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Desert Diary

Birds/Bird Fingers


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Is that symbol of the desert, the roadrunner, really a dinosaur? Depends on whom you ask. Most paleontologists think so, but not all. In part, it's a matter of fingers. Those dinosaurs thought to have given rise to birds have three fingers, and all agree that these are digits 1, 2, and 3; that fingers 4 and 5 have been lost evolutionarily. But scientists studying the embryonic development of birds have generally concluded that the fingers of birds are digits 2, 3, and 4, with the first and fifth having been lost.

Recently, biologists working with mice found that development of the thumb depends on a single gene, but the other fingers require both that gene and another one. Likewise, the first finger of birds needed the first gene only. They concluded that birds have fingers 1, 2, and 3. Solved? Well, others note that the roles of those genes in other animals aren't so clear-cut, and additional new evidence supports bird fingers as 2, 3, and 4. Sometimes, it's just hard to put your finger on conclusive evidence.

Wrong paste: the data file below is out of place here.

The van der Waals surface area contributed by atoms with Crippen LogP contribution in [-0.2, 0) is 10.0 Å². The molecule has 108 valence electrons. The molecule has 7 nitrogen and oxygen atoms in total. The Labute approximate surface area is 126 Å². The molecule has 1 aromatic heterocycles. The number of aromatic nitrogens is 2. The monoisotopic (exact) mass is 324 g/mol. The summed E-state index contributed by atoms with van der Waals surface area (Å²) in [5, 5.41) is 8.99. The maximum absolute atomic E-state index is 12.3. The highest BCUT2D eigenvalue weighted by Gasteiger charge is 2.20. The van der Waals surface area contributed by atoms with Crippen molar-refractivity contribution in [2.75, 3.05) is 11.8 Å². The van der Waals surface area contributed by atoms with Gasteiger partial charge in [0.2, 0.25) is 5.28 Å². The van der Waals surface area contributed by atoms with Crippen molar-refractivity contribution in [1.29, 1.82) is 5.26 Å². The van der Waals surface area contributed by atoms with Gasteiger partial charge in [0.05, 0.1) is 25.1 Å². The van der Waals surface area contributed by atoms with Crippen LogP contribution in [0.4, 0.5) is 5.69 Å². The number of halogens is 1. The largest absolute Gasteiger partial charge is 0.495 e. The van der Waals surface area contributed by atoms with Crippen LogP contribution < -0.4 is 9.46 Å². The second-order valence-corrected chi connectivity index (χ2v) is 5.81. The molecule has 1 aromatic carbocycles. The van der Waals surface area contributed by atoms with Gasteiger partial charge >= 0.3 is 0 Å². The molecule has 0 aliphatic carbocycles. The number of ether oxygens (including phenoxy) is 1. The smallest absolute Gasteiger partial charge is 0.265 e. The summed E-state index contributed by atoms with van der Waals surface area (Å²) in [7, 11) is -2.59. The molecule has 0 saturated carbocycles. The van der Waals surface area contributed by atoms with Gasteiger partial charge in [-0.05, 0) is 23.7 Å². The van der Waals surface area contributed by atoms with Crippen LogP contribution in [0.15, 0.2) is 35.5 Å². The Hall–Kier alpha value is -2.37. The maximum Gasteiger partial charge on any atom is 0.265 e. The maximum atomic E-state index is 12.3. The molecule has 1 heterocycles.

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Listen to the Audio (mp3 format) as recorded by KTEP, Public Radio for the Southwest.

Contributor: Arthur H. Harris, Laboratory for Environmental Biology, Centennial Museum, University of Texas at El Paso.

Desert Diary is a joint production of the Centennial Museum and KTEP National Public Radio at the University of Texas at El Paso.